Overcoming the ‘yuck’ factor
Water scarcity is one of the most pervasive challenges facing communities around the world. Access to clean water and shortages of this precious resource is ranked as the number one global risk in the World Economic Forum’s ‘Global Risks Report, 2015’. In Australia, the situation isn’t much different.
While Australia’s Millennium Drought officially ceased in 2010, Australia is currently experiencing an El Nino weather pattern (declared in 2015) and climate change is projected to decrease winter and spring rainfall by up to 15 per cent by 2030 across southern Australia. Southwestern Australia has already seen stream flow declines of 50 percent since 1970 and Australia’s El Nino is creating dryer inland conditions in Eastern Australia, placing extra stress on already depleting water stocks, at a time when water demand is increasing. Reservoirs in the Murray-Darling basin are also now close to their lowest level since the Millennium Drought.
At Xylem, we believe that resilience to water scarcity will require a range of solutions, including economic incentives, regulatory measures and innovative technologies. One proven approach to help meet growing water demands, while safeguarding existing water supplies, is water reuse. Water reuse can, and must, play a crucial role as part of a multi-pronged approach to securing a resilient, viable water supply. Water reuse technologies produce high-quality water at a lower life-cycle cost than developing a new water supply, and deliver a resilient, drought-resistant water source with valuable economic and environmental benefits.
While the current surface water storage volume for all main Australian cities indicates that our cities can meet their urban water use for a number of years, recycled water is a more reliable and sustainable water source. As long as urban households and industries continue to use large quantities of water, wastewater will be readily available for reuse. However, despite advanced treatment technologies around the world demonstrating that wastewater can be purified beyond current drinking water standards, enticing people to drink recycled water requires overcoming the ubiquitous ‘yuck’ factor.
Xylem recently commissioned an independent private poll of 3,000 people living in California in an effort to better understand local perceptions about recycled water and their knowledge about the technology used to produce it. The research revealed that California residents are overwhelmingly supportive of using recycled water, or treated wastewater. 76 percent of respondents believed recycled water should be used as a long-term solution for managing water resources, regardless of whether or not a water shortage in the state continues. 87 percent supported using recycled water as an additional local water supply while 83 percent were willing to use recycled water in their everyday lives. Furthermore, nearly 90 percent of surveyed Californians believed the state should continue to invest in recycled water even if weather patterns bring increased rainfall.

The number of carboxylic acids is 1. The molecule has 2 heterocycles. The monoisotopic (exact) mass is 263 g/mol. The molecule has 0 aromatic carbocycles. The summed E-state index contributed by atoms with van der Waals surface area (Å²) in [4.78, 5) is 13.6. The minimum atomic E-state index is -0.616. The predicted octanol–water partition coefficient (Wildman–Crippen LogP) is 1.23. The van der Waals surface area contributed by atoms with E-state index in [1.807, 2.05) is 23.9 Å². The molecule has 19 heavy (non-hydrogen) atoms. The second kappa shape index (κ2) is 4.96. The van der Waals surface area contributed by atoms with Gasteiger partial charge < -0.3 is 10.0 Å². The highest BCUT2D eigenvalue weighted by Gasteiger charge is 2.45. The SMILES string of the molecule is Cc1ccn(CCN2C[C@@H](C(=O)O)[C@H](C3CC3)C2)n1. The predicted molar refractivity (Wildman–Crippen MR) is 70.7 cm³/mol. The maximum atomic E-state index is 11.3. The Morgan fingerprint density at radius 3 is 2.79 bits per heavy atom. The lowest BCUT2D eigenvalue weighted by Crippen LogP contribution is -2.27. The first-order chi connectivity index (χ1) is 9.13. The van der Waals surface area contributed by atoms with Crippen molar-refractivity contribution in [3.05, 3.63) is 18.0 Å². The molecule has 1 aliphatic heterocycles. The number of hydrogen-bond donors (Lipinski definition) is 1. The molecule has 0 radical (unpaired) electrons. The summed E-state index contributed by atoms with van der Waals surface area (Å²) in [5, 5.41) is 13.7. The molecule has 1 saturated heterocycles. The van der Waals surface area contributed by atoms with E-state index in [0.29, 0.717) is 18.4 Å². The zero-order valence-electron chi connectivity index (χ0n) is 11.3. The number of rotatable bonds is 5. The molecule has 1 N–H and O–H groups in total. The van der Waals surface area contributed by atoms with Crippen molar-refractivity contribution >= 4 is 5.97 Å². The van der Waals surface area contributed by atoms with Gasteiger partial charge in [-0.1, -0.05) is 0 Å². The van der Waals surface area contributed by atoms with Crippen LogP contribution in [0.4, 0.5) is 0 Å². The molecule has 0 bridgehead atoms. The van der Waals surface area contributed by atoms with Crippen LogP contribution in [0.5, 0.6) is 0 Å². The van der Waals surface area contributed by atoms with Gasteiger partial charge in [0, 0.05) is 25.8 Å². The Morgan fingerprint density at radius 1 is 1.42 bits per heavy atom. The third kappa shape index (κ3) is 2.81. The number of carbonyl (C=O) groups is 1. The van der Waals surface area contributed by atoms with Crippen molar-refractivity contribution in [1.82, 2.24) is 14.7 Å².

The survey results clearly point to the important role of education and awareness in increasing support for recycled water. After respondents read a statement explaining the treatment processes used in the water reuse process, 89 percent were more willing to use recycled water in their daily lives. Furthermore, 88 percent agree that seeing a demonstration of the water purification process would make them more comfortable using and drinking recycled water.
While the survey was specific to California, the findings have global implications. There’s no denying the ever-lingering concerns and opposition from residents about the use of recycled water for drinking purposes in Australia. Take for example the state of Queensland, Australia. The Queensland town of Toowoomba in particular, (a city with a population of more than 100,000 and 120 kilometres west of Brisbane) voted against using recycled water for drinking purposes in 2006 despite major drought conditions at the time. In 2010, despite this referendum result, the QLD state government connected Toowoomba to a pipeline that would supply recycled water to the city if severe drought meant it was required. However, local opposition to the concept still exists.
It is incumbent on the water sector to play a key role in any education drive by highlighting successful water reuse strategies around the globe, and demonstrating the multiple benefits and significant potential of water reuse to lie at the heart of a multi-pronged approach to combating water scarcity.
Xylem’s Steve Leung is speaking at this year’s IWA World Water Congress & Exhibition 2016 in Brisbane.